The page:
New York City’s tenants have certain rights against illegal rent increases, depending on whether the tenant is subject to the city’s rent control and rent stabilization laws or whether the tenant is renting an unregulated apartment. Most buildings in New York with at least six units are either rent-controlled or rent-stabilized.
The New York City rent stabilization laws only allow landlords to raise rent in certain situations and only if the landlord’s lease agreement allows the landlord to raise the rent. Landlords must first obtain a tenant’s consent to the increased rate, and the landlord must offer additional services or improvements to the tenant’s apartment justifying the increase. The landlord may also obtain permission from the city’s Rent Guideline’s Board to raise the rent, but the landlord must provide tenants with the benefits of improving the entire building justifying the increase. Landlords may also increase their rent if the landlord applies for the Division of Housing’s permission to increase the rent based upon a showing of financial hardship.
Tenants that reside in New York City’s rent-controlled apartments have a different set of rights against landlords increasing their rental fees. Landlords are limited to charging only a certain maximum base amount that can only be adjusted every two years. Owners can raise their rental fees every year by 7.5 percent until they reach the maximum base rent limit. Landlords must provide essential maintenance services to its tenants as required by the Division of Housing and Community Renewal. Landlords can also apply for an additional increase if the costs of fuel increase or the costs of services the landlord provides increases. The Division of Housing and Community Renewal will respond to the landlord’s request with an approval or denial of the increase.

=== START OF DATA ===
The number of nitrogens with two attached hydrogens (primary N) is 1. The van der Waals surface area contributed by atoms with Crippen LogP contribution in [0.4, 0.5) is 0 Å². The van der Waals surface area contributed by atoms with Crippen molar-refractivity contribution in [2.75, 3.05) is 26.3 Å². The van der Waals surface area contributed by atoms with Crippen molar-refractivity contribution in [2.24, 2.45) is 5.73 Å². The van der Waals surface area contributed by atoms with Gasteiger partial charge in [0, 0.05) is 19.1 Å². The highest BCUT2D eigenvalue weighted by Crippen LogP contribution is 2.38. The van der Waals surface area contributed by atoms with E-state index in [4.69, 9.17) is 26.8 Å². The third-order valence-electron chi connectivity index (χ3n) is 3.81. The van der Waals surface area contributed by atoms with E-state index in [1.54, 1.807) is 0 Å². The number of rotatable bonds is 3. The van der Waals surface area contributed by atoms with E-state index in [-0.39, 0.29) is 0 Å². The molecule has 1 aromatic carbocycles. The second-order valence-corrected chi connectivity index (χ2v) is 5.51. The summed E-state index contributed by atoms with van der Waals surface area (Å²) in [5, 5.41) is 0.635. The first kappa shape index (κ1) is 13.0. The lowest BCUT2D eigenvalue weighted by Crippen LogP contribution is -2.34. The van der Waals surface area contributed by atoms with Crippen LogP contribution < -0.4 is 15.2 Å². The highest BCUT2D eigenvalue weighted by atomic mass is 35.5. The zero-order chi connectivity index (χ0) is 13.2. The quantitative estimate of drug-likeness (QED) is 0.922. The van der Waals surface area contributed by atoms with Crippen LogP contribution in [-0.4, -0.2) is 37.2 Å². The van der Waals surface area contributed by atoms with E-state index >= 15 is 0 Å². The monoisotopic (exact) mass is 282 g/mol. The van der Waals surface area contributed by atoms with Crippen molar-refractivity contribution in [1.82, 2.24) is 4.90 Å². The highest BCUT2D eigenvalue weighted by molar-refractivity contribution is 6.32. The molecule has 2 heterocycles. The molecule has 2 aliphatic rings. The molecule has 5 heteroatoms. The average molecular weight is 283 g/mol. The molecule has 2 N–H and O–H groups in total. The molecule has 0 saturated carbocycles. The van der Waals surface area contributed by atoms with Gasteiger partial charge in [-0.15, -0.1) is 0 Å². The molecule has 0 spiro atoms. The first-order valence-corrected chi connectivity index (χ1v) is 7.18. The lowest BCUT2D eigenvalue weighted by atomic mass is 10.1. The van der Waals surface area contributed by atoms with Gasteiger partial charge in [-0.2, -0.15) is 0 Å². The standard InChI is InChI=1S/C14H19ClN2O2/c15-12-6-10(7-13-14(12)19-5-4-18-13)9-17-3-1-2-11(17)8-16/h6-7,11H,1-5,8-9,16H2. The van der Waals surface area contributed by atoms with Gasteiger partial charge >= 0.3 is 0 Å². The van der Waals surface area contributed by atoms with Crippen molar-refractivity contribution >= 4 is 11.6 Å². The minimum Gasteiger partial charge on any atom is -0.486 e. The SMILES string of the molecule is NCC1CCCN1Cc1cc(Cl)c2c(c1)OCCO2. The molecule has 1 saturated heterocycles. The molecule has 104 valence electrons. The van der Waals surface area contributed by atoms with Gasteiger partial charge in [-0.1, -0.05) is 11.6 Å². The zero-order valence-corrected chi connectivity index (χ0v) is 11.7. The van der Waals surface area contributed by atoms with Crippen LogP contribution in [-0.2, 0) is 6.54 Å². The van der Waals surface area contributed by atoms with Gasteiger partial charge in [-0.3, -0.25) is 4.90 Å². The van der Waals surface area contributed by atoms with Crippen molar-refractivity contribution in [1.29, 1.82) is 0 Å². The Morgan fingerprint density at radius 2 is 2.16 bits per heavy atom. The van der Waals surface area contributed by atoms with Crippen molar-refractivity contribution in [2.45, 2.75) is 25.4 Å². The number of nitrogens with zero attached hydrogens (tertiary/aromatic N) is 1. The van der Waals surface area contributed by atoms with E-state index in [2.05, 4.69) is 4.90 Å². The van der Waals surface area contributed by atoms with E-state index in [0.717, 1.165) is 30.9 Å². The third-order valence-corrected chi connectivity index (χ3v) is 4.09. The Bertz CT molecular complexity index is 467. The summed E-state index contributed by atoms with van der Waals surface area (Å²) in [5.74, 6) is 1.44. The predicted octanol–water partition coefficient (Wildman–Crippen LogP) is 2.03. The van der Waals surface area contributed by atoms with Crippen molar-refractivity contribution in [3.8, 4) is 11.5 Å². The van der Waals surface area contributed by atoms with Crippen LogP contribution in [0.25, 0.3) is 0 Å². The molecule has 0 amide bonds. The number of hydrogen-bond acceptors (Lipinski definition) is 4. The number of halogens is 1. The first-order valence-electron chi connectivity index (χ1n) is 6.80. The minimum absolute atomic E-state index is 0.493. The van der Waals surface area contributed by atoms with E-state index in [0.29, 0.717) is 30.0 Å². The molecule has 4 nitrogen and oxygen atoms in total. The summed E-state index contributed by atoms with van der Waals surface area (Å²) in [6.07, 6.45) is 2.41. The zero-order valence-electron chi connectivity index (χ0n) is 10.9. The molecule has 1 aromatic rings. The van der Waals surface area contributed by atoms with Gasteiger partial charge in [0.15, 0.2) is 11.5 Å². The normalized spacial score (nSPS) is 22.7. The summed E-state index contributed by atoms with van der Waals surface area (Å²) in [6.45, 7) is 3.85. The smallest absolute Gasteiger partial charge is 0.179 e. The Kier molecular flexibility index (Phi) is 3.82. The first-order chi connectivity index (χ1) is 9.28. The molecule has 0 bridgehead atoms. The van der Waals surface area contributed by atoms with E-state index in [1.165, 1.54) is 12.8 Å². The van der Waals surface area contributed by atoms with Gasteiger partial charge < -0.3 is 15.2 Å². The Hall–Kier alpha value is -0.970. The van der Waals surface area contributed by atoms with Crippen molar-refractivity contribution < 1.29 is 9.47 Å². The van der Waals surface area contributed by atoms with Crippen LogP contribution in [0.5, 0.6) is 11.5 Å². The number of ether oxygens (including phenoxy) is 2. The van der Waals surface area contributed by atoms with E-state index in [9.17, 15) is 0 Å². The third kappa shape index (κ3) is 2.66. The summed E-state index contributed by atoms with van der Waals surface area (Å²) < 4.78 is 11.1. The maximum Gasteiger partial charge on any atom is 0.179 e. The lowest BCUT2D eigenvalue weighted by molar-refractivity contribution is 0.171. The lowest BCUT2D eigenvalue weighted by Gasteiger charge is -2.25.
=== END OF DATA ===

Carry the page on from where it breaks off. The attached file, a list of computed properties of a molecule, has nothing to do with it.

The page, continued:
Landlords can also use the rent stabilization rules to increase rent beyond the maximum base rate. Rents can be increased with the tenant’s written consent only if the landlord increases the landlord’s services or equipment for the tenant’s apartment. Rental rates can increase with the Division of Housing’s approval for the costs a landlord incurs to make a capital improvement in the entire building or when the landlord proves economic hardship.
For housing not subject to New York’s rent stabilization or rent control laws, the landlord can raise the rent as specifically allowed under the landlord’s lease agreement. If the landlord is allowed to raise the rent during the tenancy period, then the landlord must provide tenants with at lease a 30-day notice, or longer if the lease requires it, that the landlord will be increasing the rent.
Since laws can frequently change, you should not use this information as a substitute for legal advice. Seek advice through an attorney licensed to practice law in your jurisdiction.